With the wide usage of self-locking patch type fasteners, it would be desirable to have a more efficient means of producing patch type fasteners. At present, fasteners of this type may be produced by several means as, for example, those illustrated in the Preziosi patent, U.S. Pat. No. 3,294,139; or in the Kull patent, U.S. Pat. No. 3,417,427. As disclosed in the Preziosi patent, a self-locking fastener may be formed by spraying a finely divided plastic onto the fastener element and then heating the fastener element to melt the plastic so that it will flow into contact with the fastener threads. As disclosed in the Kull patent, a patch type fastener may also be formed by forcing a portion of plastic ribbon into intimate contact with the threads of a heated fastener through use of a reciprocating punch which is forceably moved against the fastener threads so as to press the plastic ribbon into the threads.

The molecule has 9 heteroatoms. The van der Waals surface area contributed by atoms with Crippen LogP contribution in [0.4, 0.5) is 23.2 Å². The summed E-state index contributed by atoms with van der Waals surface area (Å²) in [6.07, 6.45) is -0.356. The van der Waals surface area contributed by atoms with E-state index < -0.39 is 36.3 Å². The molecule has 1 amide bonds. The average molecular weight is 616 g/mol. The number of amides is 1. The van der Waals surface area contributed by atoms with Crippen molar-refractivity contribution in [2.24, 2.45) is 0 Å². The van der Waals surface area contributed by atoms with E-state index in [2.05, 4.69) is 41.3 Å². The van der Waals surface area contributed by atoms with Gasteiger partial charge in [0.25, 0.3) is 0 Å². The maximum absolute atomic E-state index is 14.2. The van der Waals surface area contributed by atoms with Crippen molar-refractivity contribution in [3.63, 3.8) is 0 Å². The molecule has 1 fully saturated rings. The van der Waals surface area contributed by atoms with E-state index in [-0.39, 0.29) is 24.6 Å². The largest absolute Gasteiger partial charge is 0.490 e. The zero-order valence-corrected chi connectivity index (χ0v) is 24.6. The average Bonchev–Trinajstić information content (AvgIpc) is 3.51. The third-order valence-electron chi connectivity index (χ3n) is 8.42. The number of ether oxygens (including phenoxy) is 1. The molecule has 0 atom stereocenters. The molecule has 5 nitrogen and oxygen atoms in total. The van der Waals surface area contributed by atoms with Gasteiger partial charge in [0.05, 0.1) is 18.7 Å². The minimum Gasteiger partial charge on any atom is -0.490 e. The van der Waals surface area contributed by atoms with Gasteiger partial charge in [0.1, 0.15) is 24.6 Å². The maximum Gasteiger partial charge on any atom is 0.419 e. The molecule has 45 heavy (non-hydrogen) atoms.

In manufacturing patch type fasteners, it is essential that the manufacturing procedure be capable of producing fasteners with uniform characteristics. Patch type fasteners are sold according to specifications stating torque required to unthread the fastener members and also the reusability of the fastener, i.e., the number of times the fastener can be untorqued from a complementary member and retorqued, etc. while providing firm engagement with the complementary member. Additionally, of course, the patch type fastener must meet the specifications required of any fastener, such as diameter, construction material, type of thread, etc. The imposition of the additional requirements on a patch type fastener which are related to the nature of the patch itself and the sufficiency of the bond between the patch and the fastener threads, make it necessary that the bond between the patch and the fastener threads be uniform and that the size of the patch and its location on the threads be relatively uniform as between individual fasteners.
In general, the formation of a patch type fastener through application of a finely divided plastic to the fastener threads, as in the Preziosi patent, is not satisfactory due to the nonuniformity of fasteners produced by this procedure. This results primarily from difficulties in metering and applying a powdered plastic to the threads of fasteners in a reproducible manner such that the fasteners have substantially identical characteristics.